Karen thus argues for internet norms of civility instead of barring Internet anonymity. She also outlines the many costs of enforcing the use of real-world identities online. Detecting false identities is both time and resource intensive. I experienced this first-hand during the Libya Crisis Map operation. Investigating online identities diverts time and resources away obtaining other valuable truths and detecting other important errors. Moreover, this type of investigative accountability “can have a dampening effect on internet speech as those who desire anonymity avoid making surprising claims that might raise the suspicions of potential investigators.” This curtails the sharing of valuable truths.

“To prevent the problem of disproportionate investigation of marginalized and minority users,” Karen writes that online communities “need mechanisms for checking the biases of potential investigators.” To this end, “if the question of whether some internet speech merits investigation is debated within a community, then as the diversity of that community increases, the likelihood increases that biased reasons for suspicion will be challenged.”

Karen also turns to recent research in behavioral and experimental economics, sociology and psychology for potential solutions. For example, “People appear less likely to lie when the lie only gives them a small benefit but does the recipient a great harm.” Making this possible harm more visible to would-be perpetrators may dissuade dishonest actions. Research also shows that “when people are asked to reflect on their own moral values or read a code of ethics before being tempted with an opportunity for profitable deception, they are less likely to be dishonest, even when there is no risk of dishonesty being detected.” This is precisely the rational behind my piece on crowdsourcing honesty.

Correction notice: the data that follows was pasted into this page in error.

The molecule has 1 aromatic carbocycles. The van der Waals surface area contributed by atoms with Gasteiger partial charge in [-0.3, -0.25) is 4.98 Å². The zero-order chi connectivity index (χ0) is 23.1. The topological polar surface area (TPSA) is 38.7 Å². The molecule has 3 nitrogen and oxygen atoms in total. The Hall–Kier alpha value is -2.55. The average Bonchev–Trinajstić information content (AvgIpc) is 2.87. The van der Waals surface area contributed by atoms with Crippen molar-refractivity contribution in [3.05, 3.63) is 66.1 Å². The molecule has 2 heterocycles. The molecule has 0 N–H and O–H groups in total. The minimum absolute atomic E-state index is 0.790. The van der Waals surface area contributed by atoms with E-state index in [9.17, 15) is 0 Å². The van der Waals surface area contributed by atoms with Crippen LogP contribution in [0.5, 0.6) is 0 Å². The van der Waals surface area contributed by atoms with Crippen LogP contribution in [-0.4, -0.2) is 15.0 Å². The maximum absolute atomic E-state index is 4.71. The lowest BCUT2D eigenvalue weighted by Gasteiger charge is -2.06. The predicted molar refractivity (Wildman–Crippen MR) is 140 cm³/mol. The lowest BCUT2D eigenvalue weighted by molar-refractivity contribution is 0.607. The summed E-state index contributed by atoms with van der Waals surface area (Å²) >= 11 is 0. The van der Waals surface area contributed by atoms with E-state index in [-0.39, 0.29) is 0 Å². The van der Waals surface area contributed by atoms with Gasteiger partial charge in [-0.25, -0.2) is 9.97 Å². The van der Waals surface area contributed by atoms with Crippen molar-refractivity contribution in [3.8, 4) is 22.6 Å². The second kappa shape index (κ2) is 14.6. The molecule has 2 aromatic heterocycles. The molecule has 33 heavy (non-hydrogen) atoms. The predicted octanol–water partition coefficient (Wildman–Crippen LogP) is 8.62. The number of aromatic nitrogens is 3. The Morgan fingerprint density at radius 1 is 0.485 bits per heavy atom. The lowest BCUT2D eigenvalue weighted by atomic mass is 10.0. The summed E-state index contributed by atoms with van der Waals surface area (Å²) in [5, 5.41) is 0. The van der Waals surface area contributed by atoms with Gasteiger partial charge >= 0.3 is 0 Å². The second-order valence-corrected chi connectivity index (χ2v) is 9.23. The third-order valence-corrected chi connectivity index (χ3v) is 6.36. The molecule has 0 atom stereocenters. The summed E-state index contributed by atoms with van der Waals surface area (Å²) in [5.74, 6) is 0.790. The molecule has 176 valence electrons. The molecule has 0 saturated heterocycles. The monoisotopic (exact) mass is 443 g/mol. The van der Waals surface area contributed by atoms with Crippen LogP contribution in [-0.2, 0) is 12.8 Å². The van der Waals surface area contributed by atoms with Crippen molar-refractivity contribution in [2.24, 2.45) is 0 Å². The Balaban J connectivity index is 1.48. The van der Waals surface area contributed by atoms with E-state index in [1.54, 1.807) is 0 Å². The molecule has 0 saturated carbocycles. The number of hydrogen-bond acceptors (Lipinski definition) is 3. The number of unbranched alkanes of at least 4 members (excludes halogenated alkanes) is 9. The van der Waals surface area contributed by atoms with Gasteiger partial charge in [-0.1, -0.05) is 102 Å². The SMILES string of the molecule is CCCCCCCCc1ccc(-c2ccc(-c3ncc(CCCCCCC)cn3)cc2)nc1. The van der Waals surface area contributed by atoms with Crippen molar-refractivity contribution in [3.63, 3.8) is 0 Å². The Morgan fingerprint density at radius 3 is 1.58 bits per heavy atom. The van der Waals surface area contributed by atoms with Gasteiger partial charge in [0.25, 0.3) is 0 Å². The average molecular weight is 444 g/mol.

See also:

  • Crowdsourcing Critical Thinking to Verify Social Media [link]
  • Truth in the Age of Social Media: A Big Data Challenge [link]

Using Crowdsourcing to Counter the Spread of False Rumors on Social Media During Crises

My new colleague Professor Yasuaki Sakamoto at the Stevens Institute of Tech-nology (SIT) has been carrying out intriguing research on the spread of rumors via social media, particularly on Twitter and during crises. In his latest research, “Toward a Social-Technological System that Inactivates False Rumors through the Critical Thinking of Crowds,” Yasu uses behavioral psychology to under-stand why exposure to public criticism changes rumor-spreading behavior on Twitter during disasters. This fascinating research builds very nicely on the excellent work carried out by my QCRI colleague ChaTo who used this “criticism dynamic” to show that the credibility of tweets can be predicted (by topic) with-out analyzing their content. Yasu’s study also seeks to find the psychological basis for the Twitter’s self-correcting behavior identified by ChaTo and also John Herman who described Twitter as a  “Truth Machine” during Hurricane Sandy.